The high alpine meadows were aglow with abundant wildflowers as a light mist evaporated from the dewy slopes with the warming sun. Looking east, Explorer Peak rose on the skyline, a giant mass of colored talus. Due north, 11,600-foot Dead Horse Point, a low slung saddle of crumbling limestone and shale which I would sweatily ascend and then precariously descend through snow, mud, and loose talus 1,000 feet to Dead Horse Lake. Much of the Highline Trail is laid out in this manner — relatively steady grades through rising alpine meadows to a brief, steep pass which typically shoots up at least 1,000 feet in a short and intense distance. So, I was not surprised to be climbing above treeline again to 12,000-foot Red Knob Pass where I took a brief rest stop to climb up to the top to get a full 360 degree view of the High Uintas.
After my visual feast, I descended the southern slopes of Red Knob Pass following a cairned route for a few miles which paralleled the Lake Fork River until a quick climb northeast into Lambert Meadow, skirting the forested slopes as the trail stayed on the edge of timberline.
Five miles distant, I began to climb out of the glacial cirque onto the eroding slopes of 12,200-foot Porcupine Pass — the talus-sloped fingers of Wilson Peak to the East. Two and a half miles later I stopped just short of Tungsten Pass for a water refill, a hot dinner, and good foot soak. Continuing onward over 11,400-foot Tungsten Pass, the trail winded northeast, staying above timberline, crossing countless alpine trickles, and disappearing through boggy meadows. Elk began to bugle, noting the setting sun as I climbed upward to the headwaters of Yellowstone Creek to the base of 12,400-foot Anderson Pass.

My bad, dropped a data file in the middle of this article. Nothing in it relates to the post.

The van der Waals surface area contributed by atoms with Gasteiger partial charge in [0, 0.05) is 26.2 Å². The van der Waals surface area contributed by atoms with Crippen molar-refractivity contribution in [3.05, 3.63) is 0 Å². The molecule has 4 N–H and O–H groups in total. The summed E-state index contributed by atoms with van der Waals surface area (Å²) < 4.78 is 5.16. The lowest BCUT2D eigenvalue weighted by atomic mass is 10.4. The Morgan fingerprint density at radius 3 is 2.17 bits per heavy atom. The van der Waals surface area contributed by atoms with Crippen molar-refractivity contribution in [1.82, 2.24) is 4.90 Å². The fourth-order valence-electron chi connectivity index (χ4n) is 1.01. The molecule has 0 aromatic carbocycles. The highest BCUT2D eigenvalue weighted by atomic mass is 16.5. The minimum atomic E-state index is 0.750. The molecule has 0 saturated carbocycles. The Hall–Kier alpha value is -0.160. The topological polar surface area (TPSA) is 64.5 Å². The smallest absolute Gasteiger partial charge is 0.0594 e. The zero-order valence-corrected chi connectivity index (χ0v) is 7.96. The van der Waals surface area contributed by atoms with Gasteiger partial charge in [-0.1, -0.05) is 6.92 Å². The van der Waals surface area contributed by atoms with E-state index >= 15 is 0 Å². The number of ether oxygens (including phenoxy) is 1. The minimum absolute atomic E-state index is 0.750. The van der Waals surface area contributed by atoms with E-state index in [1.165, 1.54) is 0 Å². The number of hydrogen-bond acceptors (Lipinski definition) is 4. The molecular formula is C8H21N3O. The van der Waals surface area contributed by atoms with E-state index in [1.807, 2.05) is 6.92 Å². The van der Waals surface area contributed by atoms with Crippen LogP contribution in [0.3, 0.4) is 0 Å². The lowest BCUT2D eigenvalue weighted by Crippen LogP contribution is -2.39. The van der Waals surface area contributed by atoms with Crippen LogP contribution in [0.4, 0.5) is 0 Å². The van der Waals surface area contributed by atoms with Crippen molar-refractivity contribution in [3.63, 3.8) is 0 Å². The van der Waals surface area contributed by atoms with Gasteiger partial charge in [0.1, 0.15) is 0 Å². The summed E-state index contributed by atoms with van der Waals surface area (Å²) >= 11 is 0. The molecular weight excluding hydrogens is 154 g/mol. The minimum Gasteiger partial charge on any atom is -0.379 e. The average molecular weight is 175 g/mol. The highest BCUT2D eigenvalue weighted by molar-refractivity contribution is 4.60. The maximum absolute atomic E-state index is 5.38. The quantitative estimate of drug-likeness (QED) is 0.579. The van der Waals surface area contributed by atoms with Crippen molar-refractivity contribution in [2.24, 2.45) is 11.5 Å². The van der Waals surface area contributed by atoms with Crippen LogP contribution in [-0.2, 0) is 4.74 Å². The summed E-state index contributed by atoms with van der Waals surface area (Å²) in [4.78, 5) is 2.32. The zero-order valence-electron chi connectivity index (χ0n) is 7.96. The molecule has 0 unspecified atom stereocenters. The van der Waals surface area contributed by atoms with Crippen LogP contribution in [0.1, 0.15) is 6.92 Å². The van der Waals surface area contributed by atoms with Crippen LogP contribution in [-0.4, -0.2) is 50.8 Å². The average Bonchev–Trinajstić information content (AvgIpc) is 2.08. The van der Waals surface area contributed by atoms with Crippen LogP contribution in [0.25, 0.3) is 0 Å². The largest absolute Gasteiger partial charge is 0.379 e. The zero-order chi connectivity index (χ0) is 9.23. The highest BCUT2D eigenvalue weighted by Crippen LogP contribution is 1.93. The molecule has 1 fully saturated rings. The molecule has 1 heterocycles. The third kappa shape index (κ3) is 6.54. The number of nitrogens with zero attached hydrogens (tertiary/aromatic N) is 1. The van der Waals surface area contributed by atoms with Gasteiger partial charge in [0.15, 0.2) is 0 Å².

Feeling a bit frisky despite the late hour, I proceeded upward, climbing towards the stars and the enormous hulk of Kings Peak to my East which at 13,528 feet is the highest point in Utah. Once atop Anderson Pass, I discovered a sloping bivouac (aren’t they all?) and had a quick snack as I watched the scattered lights of southern Wyoming blink in the distance nearly 8,000 feet below. Five passes and 33 miles for the day ensured a good sleep!